A total of 4,561 deaths involving drug poisoning were registered in 2020 by the Office for National Statistics (ONS).
This is the highest number since records began in 1993.
About half of these deaths would have occurred in 2019, because of delays in registering the deaths during the pandemic, the ONS said.
Of the deaths registered last year, two thirds (2,996) were related to drug misuse, and half (2,263) involved an opiate such as heroin or morphine.
The proportion of opiate-related deaths increases to 64.5 per cent when deaths that had no drug type recorded on the death certificate are excluded.
Almost a quarter (1,050) of drug poisoning deaths registered in 2020 had no drug type recorded on the coroner’s death certificate – for example, aomw records only mention “drug overdose” or “multiple drug toxicity”.
As more than half of all drug poisoning deaths involve more than one drug, it is not possible in those cases to tell which drug was primarily responsible for the death – the ONS stressed.
Some 777 deaths involved cocaine – a figure more than five times higher than the 144 cocaine-related deaths registered in 2010.
The number of deaths involving prescription and “street” benzodiazepines increased from 399 to 476 from 2019 to last year, and the number of fatalities involving anticonvulsant drugs pregabalin and gabapentin rose from 333 to 462.
Of the 796 deaths mentioning at least one of the anticonvulsant or sedative substances, 93 per cent of death certificates mentioned another drug and 80 per cent of them mentioned an opiate. These drugs are often taken together to enhance the effects, but can increase the risk of overdose.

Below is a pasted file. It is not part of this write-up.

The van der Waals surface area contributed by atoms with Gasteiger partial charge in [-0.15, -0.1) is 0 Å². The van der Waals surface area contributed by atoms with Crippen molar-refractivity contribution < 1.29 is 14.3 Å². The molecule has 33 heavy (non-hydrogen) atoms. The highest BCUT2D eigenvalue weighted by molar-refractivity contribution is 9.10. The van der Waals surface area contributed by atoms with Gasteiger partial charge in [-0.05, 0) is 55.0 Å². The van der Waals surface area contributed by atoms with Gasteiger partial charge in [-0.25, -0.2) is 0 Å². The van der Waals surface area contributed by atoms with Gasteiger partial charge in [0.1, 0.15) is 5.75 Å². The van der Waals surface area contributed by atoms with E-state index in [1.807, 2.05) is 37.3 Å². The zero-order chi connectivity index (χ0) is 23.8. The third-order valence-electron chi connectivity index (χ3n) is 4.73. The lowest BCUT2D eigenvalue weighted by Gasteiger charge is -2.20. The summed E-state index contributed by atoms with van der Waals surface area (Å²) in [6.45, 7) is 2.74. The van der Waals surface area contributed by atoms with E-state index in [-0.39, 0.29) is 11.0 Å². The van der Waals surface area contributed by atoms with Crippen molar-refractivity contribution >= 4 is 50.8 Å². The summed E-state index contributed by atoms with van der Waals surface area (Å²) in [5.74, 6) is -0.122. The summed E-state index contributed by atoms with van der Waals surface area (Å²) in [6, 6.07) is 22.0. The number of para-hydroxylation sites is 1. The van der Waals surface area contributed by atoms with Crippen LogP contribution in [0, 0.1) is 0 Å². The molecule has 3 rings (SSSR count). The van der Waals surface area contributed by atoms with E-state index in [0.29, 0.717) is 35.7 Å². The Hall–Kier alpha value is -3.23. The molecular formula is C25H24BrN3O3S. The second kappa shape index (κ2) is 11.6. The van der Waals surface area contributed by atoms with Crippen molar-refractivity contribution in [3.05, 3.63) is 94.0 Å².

Men and teenage boys accounted for more than two thirds of the drug-related deaths (3,108) in 2020.
Members of Generation X, who are now aged between 40 and 49, have had the highest rates of drug deaths over the past 25 years.
The ONS said possible explanations for the rise could be that there is an ageing cohort of drug users experiencing the effects of long-term use and becoming more susceptible to a fatal overdose.
The figures show that rates of drug-related deaths have risen by 60.9 per cent in the past 10 years – from 49.4 deaths per million of the population of England and Wales in 2010 to 79.5 deaths per million people in 2020.
There is a north-south divide in the rate of such deaths, with the North East of England having three times the number of London, which has the lowest figure.
Wales recorded its lowest rate since 2014 – with 51.1 deaths per million people – but the ONS said death registration delays could have affected the figures.
Last week, separate figures showed that 1,339 people died from drug misuse last year in Scotland, which continues to have the worst drug-related death rate in Europe. Glasgow is the most-badly affected out of all European cities.